If while enemies, God reconciled himself to us by his son’s death, how much more will we be saved by? And here he enters something new. By his life. Now let’s pause and think about that for a minute. It is tempting, isn’t it, to read Paul as saying, as the death of Christ, brought about our justification, so the perfect life of Christ, brings about our being preserved from the wrath of God. It is tempting, isn’t it to read that as the active obedience of Christ as theologians call it. That during Christ’s life on this earth, prior to his ascension, he lived perfectly under the law of God fulfilling it in every aspect positively and negatively and that benefit of righteous accrues to our account. That is a glorious scriptural truth. That is not what Paul is talking about here. Paul begins by talking about the benefits which accrue to you because of the death of Christ, then he starts talking about this life of Christ. What life is it? It is my friends, the resurrected life of Jesus Christ. When Jesus Christ was raised again from the dead, he did not cease to be your mediator. When Jesus Christ ascended on high, leaving captivity captive and giving gifts to men and being seated at the right hand of God, the very control room of the universe, he did not cease to be your mediator. And the apostle Paul is saying, if the life and death of Christ availed, for you justification, how much more will his resurrection life which goes on even now at the right hand of God in which he ever lives to intercede for you, how much more will you be spared from the wrath to come because of that resurrection life? He ever lives to intercede. He didn’t say, okay, I am going to justify you, now you take it from here. He ever lives to intercede. He is still your mediator. And the shear extravagance of God’s provision of salvation and justification assures us of this salvation to come. How much more will we be saved by his resurrection life? Now the apostle Paul says as we think of the great day to come, the way we find assurance is not in hoping that we will miss out on that bit, not in hoping that we will be sort of taken off the playing field during the tribulations of life. I wonder just how many of you think that you have been taken off the playing field in the tribulations of life? I think there probably just a few of you who know just a little bit about tribulation. That is now where our comfort is. Our comfort is in the shear extravagance of the provision of God’s love in Jesus Christ, which assures us that we are saved from the wrath to come, as well as justified by faith.
And then Paul, in verse 11, tells us a third thing. And frankly, it is a little strange. Because he says, we boast in God. We exalt in God. Now I say that is strange and I will explain why that is strange. Turn back with me to Romans chapter 2, verse 17. Paul had already criticized his Jewish opponents in Romans 2:17, and rely upon the law and boast in God. He had already criticized them for boasting in God. Furthermore, turn with me to Romans 3:27, he has said, that the Gospel puts an end to boasting. Romans 3:27 says where then is boasting? From Romans 3:21-26, he is giving you the summary of the Gospel. Where then is boasting is his response. It is excluded by what kind of law of works, but no, by a law of faith. Now, knowing that, you have got to be scratching your head when you get to Romans chapter 5 and saying, Paul what are you talking about? You open up Romans chapter 5, verses 1 and 2 saying, we boast in the hope of glory. He criticized the Jews for boasting. We boast in the hope of glory. Then you said, and then you said, and Paul, frankly we thought you were off your rocker. We boast in suffering. We boast in tribulation. Now you are telling me, Paul, that we boast in God and that was what you accused the Jews of doing in Romans 2:17. What are you talking about? And here is Paul’s answer. We boast in God, through our Lord Jesus Christ. Our boasting has nothing to do with our works. Our boasting has nothing to do with our righteousness. Our boasting has nothing to do with anything inherent in us which conditions and claims and constrains the love of God. We boast in God, knowing that we deserve damnation, and yet in his mercy, God has spared us in Jesus Christ. And therefore, we exalt in him. We boast in him. We glory in him. And our boasting is not about ourselves, or our status. It is a boasting about him. And you say to me that is unfair. That kind of mercy is unfair, and I say to you, yelp it sure is. And I exalt in the fact that I have received that undeserved mercy. And it has nothing to do with me. And it has nothing to do with you. It has everything to do with the Lord Jesus Christ.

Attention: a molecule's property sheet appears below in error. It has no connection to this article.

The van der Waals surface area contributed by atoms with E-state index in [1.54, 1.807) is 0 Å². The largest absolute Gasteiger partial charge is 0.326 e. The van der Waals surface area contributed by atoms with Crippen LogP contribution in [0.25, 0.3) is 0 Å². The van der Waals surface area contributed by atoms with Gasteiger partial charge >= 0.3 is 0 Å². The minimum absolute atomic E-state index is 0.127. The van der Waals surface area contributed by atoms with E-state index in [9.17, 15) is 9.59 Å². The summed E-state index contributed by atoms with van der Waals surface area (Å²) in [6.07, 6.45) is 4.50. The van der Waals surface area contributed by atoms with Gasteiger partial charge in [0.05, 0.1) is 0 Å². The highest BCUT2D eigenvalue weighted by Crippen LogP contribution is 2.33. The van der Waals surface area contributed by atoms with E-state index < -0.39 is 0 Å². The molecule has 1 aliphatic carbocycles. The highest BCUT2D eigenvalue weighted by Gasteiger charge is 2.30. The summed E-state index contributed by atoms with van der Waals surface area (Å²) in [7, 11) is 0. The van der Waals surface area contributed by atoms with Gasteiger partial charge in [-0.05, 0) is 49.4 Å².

Has Satan ever come to you as a Rabshakeh, or a Sennacherib and said, God will fail you. He has failed everyone else. No need to trust in him, he will fail you. What have you said back? What have you said back? The apostle’s Paul answer is, I boast in God. Who has saved me and is saving me and shall save me in Jesus Christ, to the very end. J.I. Packer opens the book, Knowing God, with a story of a friend of his who had lost everything that he had always dreamed for in the advancement of his academic career, because of his profession of faith in Jesus Christ. And he tells us that as he walked in the woods with that friend, amazed at what had just happened in this man’s life. His friend responded to him, it doesn’t matter, because I have known God, and they haven’t. You see, a believer can boast in God, not because of anything in us, but because of what God has done by his undeserved mercy in Jesus Christ. In his death and in his continuing life. May God grant you such an assurance that you can respond to the voice of that great Sennacherib, the accuser of your soul with an exultant boasting in the certainty of the salvation provided by God. Let us pray.
Our Lord and our God, your word is hard to believe. Not because you are unfaithful, not because you are untruthful. But because our hearts are cynical and unbelieving and frankly because what you tell us in it is so glorious. Well it is just hard to accept. By the Spirit, help us believe the truth because it is glorious and because it is true in Jesus’ name. Amen.